Association between PON1 L/M55 Polymorphism and Plasma Lipoproteins in Two Canadian Aboriginal Populations : Clinical Chemistry and Laboratory Medicine

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Clinical Chemistry and Laboratory Medicine (CCLM)

Published in Association with the European Federation of Clinical Chemistry and Laboratory Medicine (EFLM)

Editor-in-Chief: Plebani, Mario

Ed. by Gillery, Philippe / Lackner, Karl J. / Lippi, Giuseppe / Melichar, Bohuslav / Schlattmann, Peter / Tate, Jillian R. / Tsongalis, Gregory J.


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Association between PON1 L/M55 Polymorphism and Plasma Lipoproteins in Two Canadian Aboriginal Populations

Sergio Fanella / Stewart B. Harris / T. Kue Young / Anthony J.G. Hanley / Bernard Zinman / Philip W. Connelly / Robert A. Hegele

Citation Information: Clinical Chemistry and Laboratory Medicine. Volume 38, Issue 5, Pages 413–420, ISSN (Print) 1434-6621, DOI: 10.1515/CCLM.2000.060, June 2005

Publication History

Published Online:
2005-06-01

Abstract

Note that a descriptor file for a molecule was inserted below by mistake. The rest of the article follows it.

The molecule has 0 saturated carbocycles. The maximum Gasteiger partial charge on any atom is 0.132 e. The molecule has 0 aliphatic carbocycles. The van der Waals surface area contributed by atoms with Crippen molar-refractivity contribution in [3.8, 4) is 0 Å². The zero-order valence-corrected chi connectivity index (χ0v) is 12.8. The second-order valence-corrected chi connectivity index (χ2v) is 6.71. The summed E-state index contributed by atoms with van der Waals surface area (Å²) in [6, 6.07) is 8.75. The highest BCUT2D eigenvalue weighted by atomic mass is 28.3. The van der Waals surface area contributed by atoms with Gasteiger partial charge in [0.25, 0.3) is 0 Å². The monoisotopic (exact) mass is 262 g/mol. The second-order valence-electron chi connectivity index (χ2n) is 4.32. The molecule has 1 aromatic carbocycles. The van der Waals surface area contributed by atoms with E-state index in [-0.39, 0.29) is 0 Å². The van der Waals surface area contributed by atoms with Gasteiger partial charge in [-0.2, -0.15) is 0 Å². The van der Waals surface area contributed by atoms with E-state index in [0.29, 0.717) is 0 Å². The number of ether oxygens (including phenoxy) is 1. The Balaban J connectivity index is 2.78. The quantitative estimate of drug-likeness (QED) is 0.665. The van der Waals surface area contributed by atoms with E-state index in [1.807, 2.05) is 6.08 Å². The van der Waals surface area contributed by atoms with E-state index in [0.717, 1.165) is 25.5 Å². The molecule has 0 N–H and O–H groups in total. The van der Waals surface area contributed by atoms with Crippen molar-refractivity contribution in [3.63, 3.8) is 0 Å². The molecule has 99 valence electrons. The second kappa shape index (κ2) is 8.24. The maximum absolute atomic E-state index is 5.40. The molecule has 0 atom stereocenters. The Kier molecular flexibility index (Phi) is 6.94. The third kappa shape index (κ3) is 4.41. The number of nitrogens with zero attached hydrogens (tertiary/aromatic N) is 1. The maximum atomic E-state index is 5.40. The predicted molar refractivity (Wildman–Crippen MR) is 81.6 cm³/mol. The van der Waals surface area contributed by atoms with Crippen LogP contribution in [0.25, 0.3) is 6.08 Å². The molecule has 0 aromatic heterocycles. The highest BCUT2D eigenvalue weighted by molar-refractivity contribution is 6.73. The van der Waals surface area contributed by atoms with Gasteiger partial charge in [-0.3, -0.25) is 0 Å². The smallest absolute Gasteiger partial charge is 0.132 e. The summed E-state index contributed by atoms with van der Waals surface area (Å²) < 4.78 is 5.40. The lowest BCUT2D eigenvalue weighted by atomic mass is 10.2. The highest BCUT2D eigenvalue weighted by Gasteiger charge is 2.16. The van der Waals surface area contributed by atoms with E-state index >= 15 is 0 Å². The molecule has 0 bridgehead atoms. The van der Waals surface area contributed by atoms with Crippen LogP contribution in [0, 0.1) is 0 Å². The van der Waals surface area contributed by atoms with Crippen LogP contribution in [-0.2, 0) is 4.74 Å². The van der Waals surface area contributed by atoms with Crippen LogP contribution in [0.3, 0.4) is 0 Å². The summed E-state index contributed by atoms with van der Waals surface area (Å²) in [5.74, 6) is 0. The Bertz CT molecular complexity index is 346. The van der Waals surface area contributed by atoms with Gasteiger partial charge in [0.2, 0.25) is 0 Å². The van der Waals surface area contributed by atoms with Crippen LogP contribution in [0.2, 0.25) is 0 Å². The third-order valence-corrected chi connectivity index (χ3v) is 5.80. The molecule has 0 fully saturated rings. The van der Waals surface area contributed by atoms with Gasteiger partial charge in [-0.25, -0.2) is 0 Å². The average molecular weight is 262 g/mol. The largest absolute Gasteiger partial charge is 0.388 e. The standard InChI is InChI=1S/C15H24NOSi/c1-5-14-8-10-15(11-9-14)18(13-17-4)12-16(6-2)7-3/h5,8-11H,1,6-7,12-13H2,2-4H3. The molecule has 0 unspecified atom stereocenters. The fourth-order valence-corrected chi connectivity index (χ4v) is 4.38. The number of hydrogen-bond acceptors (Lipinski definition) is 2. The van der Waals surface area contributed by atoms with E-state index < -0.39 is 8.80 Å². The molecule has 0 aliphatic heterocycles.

Serum paraoxonase circulates on a subfraction of high density lipoproteins and appears to use phospholipids on both low and high density lipoprotein particles as a physiological substrate. This functional relationship could explain the reported associations between common variation in the PON1 gene—at codons 55 and 192—and phenotypes related to atherosclerosis and lipoprotein metabolism. We evaluated associations between plasma lipoproteins and PON1 L/M55, PON1 Q/R192 and PON2 A/G148 polymorphisms in samples from two Canadian aboriginal populations, namely the Oji-Cree and the Inuit. In diabetic Oji-Cree, we found that carriers of PON1 M55 had a higher mean plasma triglyceride concentration than non-carriers. In non-diabetic Oji-Cree, we found that carriers of PON1 M55 had higher mean plasma concentrations of total and low density lipoporetein cholesterol and apo B than non-carriers. In Inuit, we found that carriers of PON1 M55 had higher mean plasma concentrations of total and low density lipoprotein cholesterol than non-carriers. The other polymorphic markers were not associated with variation in any plasma lipoprotein trait. Thus, the PON1 M55 allele appeared to be associated with deleterious changes in the plasma lipoprotein profile from two independent Canadian aboriginal samples. These results suggest that common variation in PON1 codon 55 is associated with variation of intermediate traits in plasma lipoprotein metabolism in aboriginal

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